"We'll have something else to worry about with earnings. I think the quarter is going to be a low single-digit earnings type of quarter," Grohowski said. "And my read is most investors aren't expecting more than that, which is kind of good news. The key will be company guidance and what they are saying about the rest of the year."
Grohowski said prior to this week, his concerns had been that interest rates would rise and that earnings would be a problem, with interest rates being of bigger concern.
But after a batch of soft economic data and a bond-market rally, which drove the 10-year yield below 1.7 percent, Grohowski said his concern has now shifted to earnings.
Stocks initially nosedived after the weak jobs report Friday, but by the end of the day, the Dow was down just 40 points at 14,565, giving it a loss of less than 0.1 percent for the week. The S&P 500 fell 1.0 percent for the week, to 1553. Other indexes lost more, like the Russell 2000, down 3 percent, and the Dow Transports, down 3.5 percent. At the same time, investors rushed into bonds, creating a short squeeze that sent the 10-year yield as low as 1.67 percent Friday, its lowest level since December.
As the second quarter got underway this past week, it became clear from ISM manufacturing and services-sector data that growth was a bit slower than the first quarter. The jobs report reinforced that so any clue to the state of the slump will be important.
Economists expect the second and third quarters to be the slowest period of the year after a stronger first quarter, which could see growth of more than 3 percent. They also see no near- term change in the Fed's monthly purchases of $85 billion in Treasurys and mortgage securities, and some expect Fed comments to be more dovish following the disappointing jobs report.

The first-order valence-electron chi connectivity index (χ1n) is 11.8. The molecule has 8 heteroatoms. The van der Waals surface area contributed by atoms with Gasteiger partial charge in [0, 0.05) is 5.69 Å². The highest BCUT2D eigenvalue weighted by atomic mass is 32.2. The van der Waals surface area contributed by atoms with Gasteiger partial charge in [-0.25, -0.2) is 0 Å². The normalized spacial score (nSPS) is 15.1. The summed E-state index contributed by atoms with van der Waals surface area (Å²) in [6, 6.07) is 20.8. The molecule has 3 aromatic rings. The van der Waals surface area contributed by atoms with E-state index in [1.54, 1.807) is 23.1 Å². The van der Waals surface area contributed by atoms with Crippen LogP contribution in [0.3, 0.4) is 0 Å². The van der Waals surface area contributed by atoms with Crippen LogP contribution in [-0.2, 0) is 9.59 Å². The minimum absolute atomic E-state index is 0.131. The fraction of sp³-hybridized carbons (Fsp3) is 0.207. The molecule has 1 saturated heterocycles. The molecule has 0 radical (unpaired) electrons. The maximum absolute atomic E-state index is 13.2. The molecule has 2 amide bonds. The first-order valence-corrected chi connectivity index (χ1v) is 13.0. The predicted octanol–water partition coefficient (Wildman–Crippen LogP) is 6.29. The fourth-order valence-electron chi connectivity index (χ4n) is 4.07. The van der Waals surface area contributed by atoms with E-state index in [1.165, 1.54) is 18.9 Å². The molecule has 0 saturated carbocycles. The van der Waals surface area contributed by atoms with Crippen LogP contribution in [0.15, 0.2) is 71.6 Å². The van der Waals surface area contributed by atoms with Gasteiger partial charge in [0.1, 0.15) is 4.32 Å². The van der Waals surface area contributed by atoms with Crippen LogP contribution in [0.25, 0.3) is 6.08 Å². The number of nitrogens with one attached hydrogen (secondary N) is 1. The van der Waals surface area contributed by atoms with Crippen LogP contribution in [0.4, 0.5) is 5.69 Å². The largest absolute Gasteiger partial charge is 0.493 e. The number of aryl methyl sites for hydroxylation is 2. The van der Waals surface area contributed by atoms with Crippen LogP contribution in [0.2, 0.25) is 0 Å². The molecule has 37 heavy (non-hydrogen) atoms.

(Read More: Forever Fed: Jobs Blues Sets Up Eternal Easing)
"This is an economy where you want the Fed to be acommodative," said Michael Darda, chief economist and market strategist at MKM Partners. Darda said the jobs number should be looked at against the 12 month average, and it would show a consistent pattern of growth. February's surprisingly large 236,000 jobs was actually revised even higher to 268,000. He also expects the full year to be better than the last three, after this year's "Spring swoon."
"I think we'll see weaker numbers in the spring/summer,"said Mark Zandi, chief economist at Moody's Economy.com. He said the impact of the sequester, or automatic federal spending cuts, is not yet showing up in the data but it should soon. Zandi expects two- percent growth in both the second and third quarters, and he expects job growth to amount to about 150,000 a month for the next couple of months.
Zandi said the key data he is watching will be retail sales,which he expects will be flat when reported Friday.
Markets will also stay on high alert for news from North Korea, which has sent ripples through markets in the past week.
8:30 am Cleveland Fed President Sandra Pianalto on economy
7:15 pm Fed Chairman Ben Bernanke at Atlanta Fed on financial stability
7:30 am NFIB small business survey
9:30 am Richmond Fed President Jeffrey Lacker
10:00 am Job opening data
10:00 am Wholesale inventories
1:00 pm Atlanta Fed President Dennis Lockhart
1:00 pm $32 billion 3-year note auction
7:00 am Mortgage applications
8:20 am Atlanta Fed's Lockhart
8:30 am Minneapolis Fed President Narayana Kocherlakota
1:00 pm $21 billion 10-year note auction
2:00 pm FOMC minutes
5:00 pm Dallas Fed President Richard Fisher on economy
Monthly chain store sales
Earnings: Commerce Bancshares, Pier 1 Imports, Rite Aid, JB Hunt Transport
6:00 am Philadelphia Fed President Charles Plosser
8:30 am Initial claims
8:30 am Import prices
8:30 am St. Louis Fed President James Bullard
1:00 pm $13 billion 30-year bond auction
8:30 am PPI
8:30 am Retail sales
8:45 am Boston Fed President Eric Rosengren at conference
9:55 am Consumer sentiment
10:00 am Business inventories
12:30 pm Fed Chairman Bernanke at Fed's Community Development Conference